The technical scope is very wide given the nature of this project – explorative research towards future networks. We will build on 5G technology evolution, but the focus will be on the exploration of the revolutionary. What will be incorporated into future 6G networks remains to be seen after we start our thorough evaluation.
The planned research falls into three main categories, besides the vision work towards the foundations of an end-to-end system and outreach activities, are:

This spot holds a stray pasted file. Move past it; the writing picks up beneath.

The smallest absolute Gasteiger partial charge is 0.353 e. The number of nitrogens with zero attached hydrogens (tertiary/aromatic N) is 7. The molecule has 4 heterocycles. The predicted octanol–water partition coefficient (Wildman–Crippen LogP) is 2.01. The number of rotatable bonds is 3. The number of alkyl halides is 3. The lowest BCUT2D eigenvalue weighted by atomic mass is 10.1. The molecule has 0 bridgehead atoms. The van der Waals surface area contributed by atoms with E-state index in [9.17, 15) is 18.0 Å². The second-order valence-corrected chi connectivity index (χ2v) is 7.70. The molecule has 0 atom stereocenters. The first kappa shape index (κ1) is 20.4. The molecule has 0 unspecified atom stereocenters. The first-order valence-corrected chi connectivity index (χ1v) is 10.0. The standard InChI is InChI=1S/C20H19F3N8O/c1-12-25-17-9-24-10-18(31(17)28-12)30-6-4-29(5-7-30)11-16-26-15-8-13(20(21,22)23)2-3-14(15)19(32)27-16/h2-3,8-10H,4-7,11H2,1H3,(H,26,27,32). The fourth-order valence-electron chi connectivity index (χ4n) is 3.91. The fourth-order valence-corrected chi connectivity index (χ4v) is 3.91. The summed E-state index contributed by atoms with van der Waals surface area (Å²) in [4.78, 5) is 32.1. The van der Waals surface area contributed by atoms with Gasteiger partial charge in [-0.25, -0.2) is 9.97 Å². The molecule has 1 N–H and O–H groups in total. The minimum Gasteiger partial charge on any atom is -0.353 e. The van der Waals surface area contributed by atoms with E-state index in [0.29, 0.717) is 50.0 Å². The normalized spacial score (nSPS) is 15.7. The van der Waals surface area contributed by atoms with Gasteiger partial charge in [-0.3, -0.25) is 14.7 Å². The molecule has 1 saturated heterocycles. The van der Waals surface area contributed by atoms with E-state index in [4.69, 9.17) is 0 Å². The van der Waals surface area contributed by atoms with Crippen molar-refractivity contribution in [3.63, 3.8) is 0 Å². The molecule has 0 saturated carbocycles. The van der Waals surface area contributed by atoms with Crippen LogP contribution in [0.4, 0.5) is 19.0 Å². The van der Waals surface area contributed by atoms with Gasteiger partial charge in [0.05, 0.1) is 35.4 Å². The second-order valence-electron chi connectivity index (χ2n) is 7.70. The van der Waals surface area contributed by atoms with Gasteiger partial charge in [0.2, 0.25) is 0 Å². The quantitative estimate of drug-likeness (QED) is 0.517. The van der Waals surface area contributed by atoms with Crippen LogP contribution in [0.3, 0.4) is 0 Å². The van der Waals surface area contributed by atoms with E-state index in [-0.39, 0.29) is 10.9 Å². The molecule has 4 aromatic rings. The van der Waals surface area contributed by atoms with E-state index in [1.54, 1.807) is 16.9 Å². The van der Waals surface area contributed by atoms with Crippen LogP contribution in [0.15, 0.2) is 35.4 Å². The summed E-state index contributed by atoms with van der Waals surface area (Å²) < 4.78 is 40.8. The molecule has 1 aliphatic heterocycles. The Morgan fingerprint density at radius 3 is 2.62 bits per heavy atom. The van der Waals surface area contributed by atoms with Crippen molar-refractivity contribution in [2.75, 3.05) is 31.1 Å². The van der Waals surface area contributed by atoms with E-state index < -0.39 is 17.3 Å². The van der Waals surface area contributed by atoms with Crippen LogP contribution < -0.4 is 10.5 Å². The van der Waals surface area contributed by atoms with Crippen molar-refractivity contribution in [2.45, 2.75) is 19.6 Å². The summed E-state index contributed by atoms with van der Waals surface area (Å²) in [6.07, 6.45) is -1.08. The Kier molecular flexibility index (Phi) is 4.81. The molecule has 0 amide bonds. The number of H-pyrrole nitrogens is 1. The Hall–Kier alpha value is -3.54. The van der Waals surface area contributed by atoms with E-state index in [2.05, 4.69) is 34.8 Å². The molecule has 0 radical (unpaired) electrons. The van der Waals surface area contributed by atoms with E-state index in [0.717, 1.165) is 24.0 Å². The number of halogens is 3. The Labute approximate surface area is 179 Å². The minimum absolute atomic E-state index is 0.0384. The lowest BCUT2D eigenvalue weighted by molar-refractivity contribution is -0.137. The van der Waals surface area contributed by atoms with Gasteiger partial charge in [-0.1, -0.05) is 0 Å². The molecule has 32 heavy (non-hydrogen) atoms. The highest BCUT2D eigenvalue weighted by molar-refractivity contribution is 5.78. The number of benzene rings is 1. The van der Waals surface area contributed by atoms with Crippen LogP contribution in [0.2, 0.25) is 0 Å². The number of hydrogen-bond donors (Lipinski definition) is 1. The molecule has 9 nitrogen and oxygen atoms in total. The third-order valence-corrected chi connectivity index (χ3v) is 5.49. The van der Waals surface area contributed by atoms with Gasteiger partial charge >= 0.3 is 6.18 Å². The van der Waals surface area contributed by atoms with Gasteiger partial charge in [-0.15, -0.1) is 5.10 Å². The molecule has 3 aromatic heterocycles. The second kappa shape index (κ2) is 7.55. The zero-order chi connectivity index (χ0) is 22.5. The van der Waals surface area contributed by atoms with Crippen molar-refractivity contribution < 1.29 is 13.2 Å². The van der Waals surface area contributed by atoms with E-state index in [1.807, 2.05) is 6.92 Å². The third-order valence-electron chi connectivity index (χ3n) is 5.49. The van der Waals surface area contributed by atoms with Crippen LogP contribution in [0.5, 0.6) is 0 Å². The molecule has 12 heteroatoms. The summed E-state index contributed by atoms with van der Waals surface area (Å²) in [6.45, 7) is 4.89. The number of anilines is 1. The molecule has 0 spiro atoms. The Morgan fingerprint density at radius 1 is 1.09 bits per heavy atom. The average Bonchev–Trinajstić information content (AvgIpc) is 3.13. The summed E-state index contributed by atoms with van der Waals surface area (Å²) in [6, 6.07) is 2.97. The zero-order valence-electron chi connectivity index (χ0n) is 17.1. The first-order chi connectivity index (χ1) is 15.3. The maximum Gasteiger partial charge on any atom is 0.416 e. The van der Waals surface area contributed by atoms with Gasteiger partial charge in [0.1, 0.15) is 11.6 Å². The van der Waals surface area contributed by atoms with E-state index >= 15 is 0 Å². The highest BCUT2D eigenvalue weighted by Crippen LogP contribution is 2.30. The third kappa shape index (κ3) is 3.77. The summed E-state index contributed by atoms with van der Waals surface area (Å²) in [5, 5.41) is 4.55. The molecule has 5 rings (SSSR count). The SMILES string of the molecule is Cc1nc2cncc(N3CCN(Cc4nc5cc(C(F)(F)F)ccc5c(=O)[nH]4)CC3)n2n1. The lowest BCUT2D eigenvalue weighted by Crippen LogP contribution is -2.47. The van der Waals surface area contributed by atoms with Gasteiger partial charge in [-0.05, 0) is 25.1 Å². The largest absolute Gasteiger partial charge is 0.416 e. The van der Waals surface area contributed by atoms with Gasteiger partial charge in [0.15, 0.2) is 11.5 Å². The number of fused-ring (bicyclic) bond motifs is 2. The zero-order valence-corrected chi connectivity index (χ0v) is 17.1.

The aim here is to deliver extreme performance by developing key radio technologies for the next generation, through access in higher bands, new antenna concepts, and advanced positioning methods. We need to bring radio performance to the next level to deliver the new use cases. Key steps here are going towards THz communication to achieve extreme data rate and extreme capacity, by studying RF transceiver models and phased array concepts, implementation-friendly waveform designs, establishing novel hardware-aware beamforming design, and developing techniques enabling scalable D-MIMO systems. 6D localisation and sensing (3 spatial and 3 orientation dimensions) with very high precision to achieve high-resolution mapping which is key for immersive communication and cyber-physical systems. This will be done with wide bandwidths (several GHz), dense and diverse deployments and extended use of beamforming, using dedicated algorithms and new signal designs to optimise the resolution, and accurate radio channel models with spatial and temporal consistency.